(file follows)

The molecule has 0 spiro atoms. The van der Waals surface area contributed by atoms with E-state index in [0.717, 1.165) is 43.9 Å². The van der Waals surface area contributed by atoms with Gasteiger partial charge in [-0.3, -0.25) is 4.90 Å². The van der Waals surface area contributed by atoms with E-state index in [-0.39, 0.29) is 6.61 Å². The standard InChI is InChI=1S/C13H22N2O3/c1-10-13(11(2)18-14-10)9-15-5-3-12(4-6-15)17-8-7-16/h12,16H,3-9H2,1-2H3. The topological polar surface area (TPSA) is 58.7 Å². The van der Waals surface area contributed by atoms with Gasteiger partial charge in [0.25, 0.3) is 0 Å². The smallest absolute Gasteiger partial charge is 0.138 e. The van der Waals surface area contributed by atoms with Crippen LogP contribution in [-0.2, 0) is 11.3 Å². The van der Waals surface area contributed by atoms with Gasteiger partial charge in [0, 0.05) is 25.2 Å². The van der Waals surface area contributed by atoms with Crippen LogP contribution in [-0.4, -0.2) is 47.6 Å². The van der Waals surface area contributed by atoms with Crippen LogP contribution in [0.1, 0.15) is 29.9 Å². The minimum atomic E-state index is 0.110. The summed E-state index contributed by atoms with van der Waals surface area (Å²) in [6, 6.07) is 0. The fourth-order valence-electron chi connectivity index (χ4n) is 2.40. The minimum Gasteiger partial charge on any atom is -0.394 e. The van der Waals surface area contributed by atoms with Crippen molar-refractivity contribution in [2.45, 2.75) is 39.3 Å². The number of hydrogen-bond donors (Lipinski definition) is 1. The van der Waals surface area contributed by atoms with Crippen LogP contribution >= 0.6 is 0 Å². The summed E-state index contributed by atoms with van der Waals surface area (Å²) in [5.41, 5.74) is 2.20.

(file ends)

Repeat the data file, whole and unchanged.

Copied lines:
The molecule has 0 spiro atoms. The van der Waals surface area contributed by atoms with E-state index in [0.717, 1.165) is 43.9 Å². The van der Waals surface area contributed by atoms with Gasteiger partial charge in [-0.3, -0.25) is 4.90 Å². The van der Waals surface area contributed by atoms with E-state index in [-0.39, 0.29) is 6.61 Å². The standard InChI is InChI=1S/C13H22N2O3/c1-10-13(11(2)18-14-10)9-15-5-3-12(4-6-15)17-8-7-16/h12,16H,3-9H2,1-2H3. The topological polar surface area (TPSA) is 58.7 Å². The van der Waals surface area contributed by atoms with Gasteiger partial charge in [0.25, 0.3) is 0 Å². The smallest absolute Gasteiger partial charge is 0.138 e. The van der Waals surface area contributed by atoms with Crippen LogP contribution in [-0.2, 0) is 11.3 Å². The van der Waals surface area contributed by atoms with Gasteiger partial charge in [0, 0.05) is 25.2 Å². The van der Waals surface area contributed by atoms with Crippen LogP contribution in [-0.4, -0.2) is 47.6 Å². The van der Waals surface area contributed by atoms with Crippen LogP contribution in [0.1, 0.15) is 29.9 Å². The minimum atomic E-state index is 0.110. The summed E-state index contributed by atoms with van der Waals surface area (Å²) in [6, 6.07) is 0. The fourth-order valence-electron chi connectivity index (χ4n) is 2.40. The minimum Gasteiger partial charge on any atom is -0.394 e. The van der Waals surface area contributed by atoms with Crippen molar-refractivity contribution in [2.45, 2.75) is 39.3 Å². The number of hydrogen-bond donors (Lipinski definition) is 1. The van der Waals surface area contributed by atoms with Crippen LogP contribution >= 0.6 is 0 Å². The summed E-state index contributed by atoms with van der Waals surface area (Å²) in [5.41, 5.74) is 2.20.